Medications for Depression

There are several classes of medications for depression. Those most commonly used today are:
  • Selective Serotonin Reuptake Inhibiters (SSRIs): Prozac® (fluoxetine), Zoloft® (sertraline), Celexa® (citalopram) and Paxil® (paroxetine), among other SSRIs, are all used to treat depression, as well as anxiety disorders. These and other SSRIs differ from each other in terms of potential side effects.
  • Selective Serotonin and Norepinephrine Reuptake Inhibitors (SSNRIs): Effexor® (venlafaxine) and Cymbalta® (duloxetine hydrochloride) are members of a new class of drugs, the SSNRIs. Clinical studies have shown that the SSNRIs may be more effective in treating severe major depressive disorder and treatment-resistant depression than SSRI antidepressants and tricyclic antidepressants in some patients. In fact, Effexor was shown in studies to be more effective than other medications in promoting remission of depression, which is a complete return to the normal functioning a patient had prior to their symptoms. Cymbalta is also used to treat neuropathic pain.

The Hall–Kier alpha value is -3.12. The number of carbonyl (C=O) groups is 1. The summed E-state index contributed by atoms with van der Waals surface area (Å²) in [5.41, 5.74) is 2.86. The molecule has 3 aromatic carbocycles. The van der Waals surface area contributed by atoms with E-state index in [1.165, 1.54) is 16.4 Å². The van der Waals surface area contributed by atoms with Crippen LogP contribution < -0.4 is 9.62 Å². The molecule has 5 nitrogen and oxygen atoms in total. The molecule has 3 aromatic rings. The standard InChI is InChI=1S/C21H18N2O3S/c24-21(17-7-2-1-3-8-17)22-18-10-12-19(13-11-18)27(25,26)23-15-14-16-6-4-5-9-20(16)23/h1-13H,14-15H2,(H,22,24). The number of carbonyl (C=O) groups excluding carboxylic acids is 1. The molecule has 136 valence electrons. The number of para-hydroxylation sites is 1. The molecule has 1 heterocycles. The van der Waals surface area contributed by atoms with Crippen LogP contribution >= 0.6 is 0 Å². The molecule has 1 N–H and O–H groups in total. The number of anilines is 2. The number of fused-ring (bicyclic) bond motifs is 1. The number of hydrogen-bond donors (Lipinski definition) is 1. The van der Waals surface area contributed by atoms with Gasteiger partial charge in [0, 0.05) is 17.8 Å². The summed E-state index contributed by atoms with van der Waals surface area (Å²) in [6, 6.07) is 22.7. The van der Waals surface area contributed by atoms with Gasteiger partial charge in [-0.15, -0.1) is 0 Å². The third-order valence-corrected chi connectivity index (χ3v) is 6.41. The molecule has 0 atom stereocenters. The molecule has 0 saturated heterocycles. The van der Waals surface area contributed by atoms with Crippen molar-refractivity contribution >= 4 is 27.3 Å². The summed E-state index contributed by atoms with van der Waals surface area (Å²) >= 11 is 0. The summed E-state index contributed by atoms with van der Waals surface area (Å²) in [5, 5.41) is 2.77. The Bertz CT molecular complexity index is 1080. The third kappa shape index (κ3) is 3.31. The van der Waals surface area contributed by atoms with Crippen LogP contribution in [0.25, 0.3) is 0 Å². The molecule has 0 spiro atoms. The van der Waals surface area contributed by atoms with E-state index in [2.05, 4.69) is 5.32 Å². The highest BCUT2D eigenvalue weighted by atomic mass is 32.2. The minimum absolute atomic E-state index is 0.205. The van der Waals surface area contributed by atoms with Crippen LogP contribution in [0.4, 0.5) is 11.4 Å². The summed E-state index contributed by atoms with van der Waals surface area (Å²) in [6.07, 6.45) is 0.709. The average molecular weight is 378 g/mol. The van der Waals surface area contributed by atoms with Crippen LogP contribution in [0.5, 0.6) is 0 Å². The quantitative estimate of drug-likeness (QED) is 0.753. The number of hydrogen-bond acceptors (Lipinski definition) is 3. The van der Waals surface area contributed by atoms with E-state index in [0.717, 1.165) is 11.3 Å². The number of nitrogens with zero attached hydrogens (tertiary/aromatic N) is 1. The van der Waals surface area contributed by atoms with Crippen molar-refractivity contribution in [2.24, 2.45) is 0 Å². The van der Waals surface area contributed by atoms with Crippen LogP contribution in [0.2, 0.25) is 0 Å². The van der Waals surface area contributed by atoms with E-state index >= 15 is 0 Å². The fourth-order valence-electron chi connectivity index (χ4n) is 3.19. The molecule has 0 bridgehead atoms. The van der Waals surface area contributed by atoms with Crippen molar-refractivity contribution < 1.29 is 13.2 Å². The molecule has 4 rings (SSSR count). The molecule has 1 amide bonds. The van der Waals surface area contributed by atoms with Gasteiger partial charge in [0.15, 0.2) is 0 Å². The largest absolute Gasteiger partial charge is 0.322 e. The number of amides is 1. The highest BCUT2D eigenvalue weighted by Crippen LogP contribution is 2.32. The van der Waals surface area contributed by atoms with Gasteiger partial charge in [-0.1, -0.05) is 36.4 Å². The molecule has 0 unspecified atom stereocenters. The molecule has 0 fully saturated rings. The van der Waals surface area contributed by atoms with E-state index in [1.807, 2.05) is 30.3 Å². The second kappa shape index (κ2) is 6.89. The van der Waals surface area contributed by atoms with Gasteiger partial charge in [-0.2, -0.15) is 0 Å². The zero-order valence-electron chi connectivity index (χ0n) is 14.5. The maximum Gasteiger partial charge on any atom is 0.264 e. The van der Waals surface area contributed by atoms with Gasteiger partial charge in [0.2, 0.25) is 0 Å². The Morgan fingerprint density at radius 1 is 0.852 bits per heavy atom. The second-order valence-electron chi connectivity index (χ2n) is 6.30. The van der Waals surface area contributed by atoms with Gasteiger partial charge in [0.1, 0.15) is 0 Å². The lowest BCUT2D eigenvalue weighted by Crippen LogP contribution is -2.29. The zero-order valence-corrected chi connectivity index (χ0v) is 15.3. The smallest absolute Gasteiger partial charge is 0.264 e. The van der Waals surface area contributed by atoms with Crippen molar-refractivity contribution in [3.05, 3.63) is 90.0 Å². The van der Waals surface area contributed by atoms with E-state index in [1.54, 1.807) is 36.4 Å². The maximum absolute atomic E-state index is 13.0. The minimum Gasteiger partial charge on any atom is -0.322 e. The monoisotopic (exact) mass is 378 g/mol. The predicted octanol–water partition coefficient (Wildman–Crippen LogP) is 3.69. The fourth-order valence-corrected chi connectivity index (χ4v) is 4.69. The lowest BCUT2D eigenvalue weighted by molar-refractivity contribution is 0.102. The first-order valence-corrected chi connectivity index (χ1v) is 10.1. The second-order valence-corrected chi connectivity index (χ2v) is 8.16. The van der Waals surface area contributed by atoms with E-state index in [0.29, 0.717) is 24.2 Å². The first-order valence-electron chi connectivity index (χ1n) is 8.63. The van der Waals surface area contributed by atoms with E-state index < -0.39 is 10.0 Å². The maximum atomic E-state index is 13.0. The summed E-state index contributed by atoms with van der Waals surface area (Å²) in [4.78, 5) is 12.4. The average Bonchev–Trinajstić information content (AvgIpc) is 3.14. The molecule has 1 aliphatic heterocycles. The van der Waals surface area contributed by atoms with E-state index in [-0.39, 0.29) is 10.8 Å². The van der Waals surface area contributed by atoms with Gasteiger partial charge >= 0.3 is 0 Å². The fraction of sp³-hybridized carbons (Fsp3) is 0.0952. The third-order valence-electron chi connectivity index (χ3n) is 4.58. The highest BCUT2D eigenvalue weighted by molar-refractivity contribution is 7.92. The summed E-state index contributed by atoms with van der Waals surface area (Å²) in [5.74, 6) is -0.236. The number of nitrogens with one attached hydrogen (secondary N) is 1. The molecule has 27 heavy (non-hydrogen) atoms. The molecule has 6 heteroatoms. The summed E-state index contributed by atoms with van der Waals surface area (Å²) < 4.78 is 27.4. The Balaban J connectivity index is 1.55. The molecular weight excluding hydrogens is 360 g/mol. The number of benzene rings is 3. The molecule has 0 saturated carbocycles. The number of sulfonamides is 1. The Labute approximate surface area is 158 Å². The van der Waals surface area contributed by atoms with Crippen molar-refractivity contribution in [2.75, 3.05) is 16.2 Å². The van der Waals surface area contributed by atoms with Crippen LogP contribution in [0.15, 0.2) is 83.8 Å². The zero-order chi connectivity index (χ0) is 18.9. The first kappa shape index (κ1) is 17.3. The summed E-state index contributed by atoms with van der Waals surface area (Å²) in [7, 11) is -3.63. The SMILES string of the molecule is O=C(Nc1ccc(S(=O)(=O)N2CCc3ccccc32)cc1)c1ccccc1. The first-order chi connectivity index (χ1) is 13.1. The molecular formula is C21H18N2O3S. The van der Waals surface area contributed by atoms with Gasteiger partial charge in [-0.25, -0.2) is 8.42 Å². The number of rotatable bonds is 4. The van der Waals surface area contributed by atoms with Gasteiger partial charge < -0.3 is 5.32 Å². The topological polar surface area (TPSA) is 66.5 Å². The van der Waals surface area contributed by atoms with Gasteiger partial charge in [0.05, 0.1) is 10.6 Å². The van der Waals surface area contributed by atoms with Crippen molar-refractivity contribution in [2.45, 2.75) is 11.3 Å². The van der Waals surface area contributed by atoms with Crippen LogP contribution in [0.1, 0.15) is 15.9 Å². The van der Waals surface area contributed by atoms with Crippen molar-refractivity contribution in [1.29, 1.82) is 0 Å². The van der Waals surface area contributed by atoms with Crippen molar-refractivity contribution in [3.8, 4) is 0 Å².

• Tricyclic Antidepressants: The tricyclic antidepressants, such as Elavil® (amitriptyline) and Pamelor® (nortriptyline), tend to have side effects which can make other MS symptoms feel worse, by causing drowsiness, constipation or difficulty passing urine. Therefore, they are not usually used as a first-line treatment for depression in MS. However, for treatment-resistant depression, they may be used alone or in combination with other medications.